Public Health Messaging in Minority Communities and COVID-19’s Neurological Effects With Hiral Shah
By: Hannah Lin (CC '23)
Could you talk a bit about the work that you do?
I work in the Department of Neurology and in the Division of Movement Disorders, so I mostly focus on seeing patients who have degenerative diseases such as Parkinson’s Disease, Huntington’s Disease, and others. My research focus is centered around public health approaches to improving access and treatment for neurological disorders. In that capacity, I also work as a consultant for the World Health Organization.
How did you get started in public health research and neurology?
little serendipitous that I had the opportunity during my training to work at the World Health Organization and really observe firsthand how public health initiatives can transform care delivery in a variety of ways.
From what I saw, your COVID-related research focuses on health disparities for Black and African American New Yorkers. Could you talk a bit about that?
Here in New York, the initial epicenter of the COVID-19 pandemic, we observed firsthand the egregious health disparities which were further highlighted in the context of the pandemic. Though we suspect that social determinants of health and a multitude of factors such as issues related to education, housing, insurance, health literacy, and structural racism all have played into the more severe outcomes and the brunt of the burden of the illness being borne by our minority communities, I still think that there is a lot left to be learned in terms of what the modifiable risk factors or modifiable barriers are that, as clinicians or as public health experts, we could try to leverage to improve our response to the pandemic, both now and in the future.
and related myths surrounding the disease that could shed some light on ways that we could improve the health of these communities.
How is your progress on these surveys? Are you still collecting responses?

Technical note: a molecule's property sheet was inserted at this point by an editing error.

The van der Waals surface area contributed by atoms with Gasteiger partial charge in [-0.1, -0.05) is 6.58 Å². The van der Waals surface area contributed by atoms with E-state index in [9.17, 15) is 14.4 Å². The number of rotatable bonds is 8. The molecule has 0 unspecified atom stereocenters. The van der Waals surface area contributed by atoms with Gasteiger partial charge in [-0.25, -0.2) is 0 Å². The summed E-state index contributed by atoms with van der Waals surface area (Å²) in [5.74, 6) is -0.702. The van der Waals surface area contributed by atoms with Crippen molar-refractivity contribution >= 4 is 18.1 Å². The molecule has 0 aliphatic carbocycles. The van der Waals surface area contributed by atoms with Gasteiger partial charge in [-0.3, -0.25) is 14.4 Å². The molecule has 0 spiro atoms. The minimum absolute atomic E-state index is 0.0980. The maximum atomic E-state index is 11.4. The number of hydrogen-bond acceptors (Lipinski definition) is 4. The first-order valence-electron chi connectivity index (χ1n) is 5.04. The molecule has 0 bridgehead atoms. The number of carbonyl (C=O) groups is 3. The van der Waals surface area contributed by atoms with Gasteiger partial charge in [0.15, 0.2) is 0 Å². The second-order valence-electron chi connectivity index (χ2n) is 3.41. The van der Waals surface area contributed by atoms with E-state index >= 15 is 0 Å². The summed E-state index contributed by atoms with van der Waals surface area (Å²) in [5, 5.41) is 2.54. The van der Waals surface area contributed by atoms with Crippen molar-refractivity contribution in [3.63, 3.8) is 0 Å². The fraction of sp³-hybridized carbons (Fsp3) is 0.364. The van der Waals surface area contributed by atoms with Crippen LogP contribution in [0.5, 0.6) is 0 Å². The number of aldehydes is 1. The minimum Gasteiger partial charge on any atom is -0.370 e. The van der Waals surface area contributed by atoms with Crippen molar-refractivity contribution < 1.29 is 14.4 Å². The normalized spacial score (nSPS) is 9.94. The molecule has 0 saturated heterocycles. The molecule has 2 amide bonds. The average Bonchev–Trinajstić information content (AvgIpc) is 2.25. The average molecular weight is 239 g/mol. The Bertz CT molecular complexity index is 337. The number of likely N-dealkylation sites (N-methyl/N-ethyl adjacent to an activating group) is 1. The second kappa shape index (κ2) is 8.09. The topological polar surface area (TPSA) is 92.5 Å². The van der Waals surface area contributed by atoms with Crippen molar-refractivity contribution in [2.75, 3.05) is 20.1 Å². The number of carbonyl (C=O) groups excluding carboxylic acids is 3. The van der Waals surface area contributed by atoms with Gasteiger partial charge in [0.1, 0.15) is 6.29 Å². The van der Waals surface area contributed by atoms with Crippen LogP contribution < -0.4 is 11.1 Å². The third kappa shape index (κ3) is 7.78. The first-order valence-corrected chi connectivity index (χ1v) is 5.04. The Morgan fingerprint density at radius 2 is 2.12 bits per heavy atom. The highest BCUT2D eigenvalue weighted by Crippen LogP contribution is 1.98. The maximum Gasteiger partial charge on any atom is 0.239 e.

Where do you see your research going in the near and far future? I know you talked about the broader goals of having your work reflected in public policy as well as community and institution-level strategies.
I think in the near term, within our department, we may be able to modify our messaging and the way that we educate the public in terms of safety and coming back to the medical center. In the era of the COVID-19 pandemic, we’ve also observed that many are reluctant to come seek routine care because of fears related to COVID, so I think if we can better understand what those fears are, which is part of the survey, then we can better address those concerns to ensure that there aren’t unnecessary delays to care that further cause negative health consequences for our communities.
In the long term, I think that we simply don’t know enough about the effective strategies to reach minority communities. Sometimes, simply translation of messaging is used to communicate with Hispanic communities, but I think that we need to think more creatively and out of the box in terms of how we get these public health messages out to the community, whether it means relying on local faith leaders that are based in the community or using mass media or alternative approaches. I think we need to think outside of the box in the future because clearly, public health messaging has been a little inconsistent throughout the pandemic, which has led to more confusion for the public on how to respond and what guidelines to follow. I think we need to think of novel ways to reach minority communities and provide messaging that’s a little more tailored and culturally appropriate.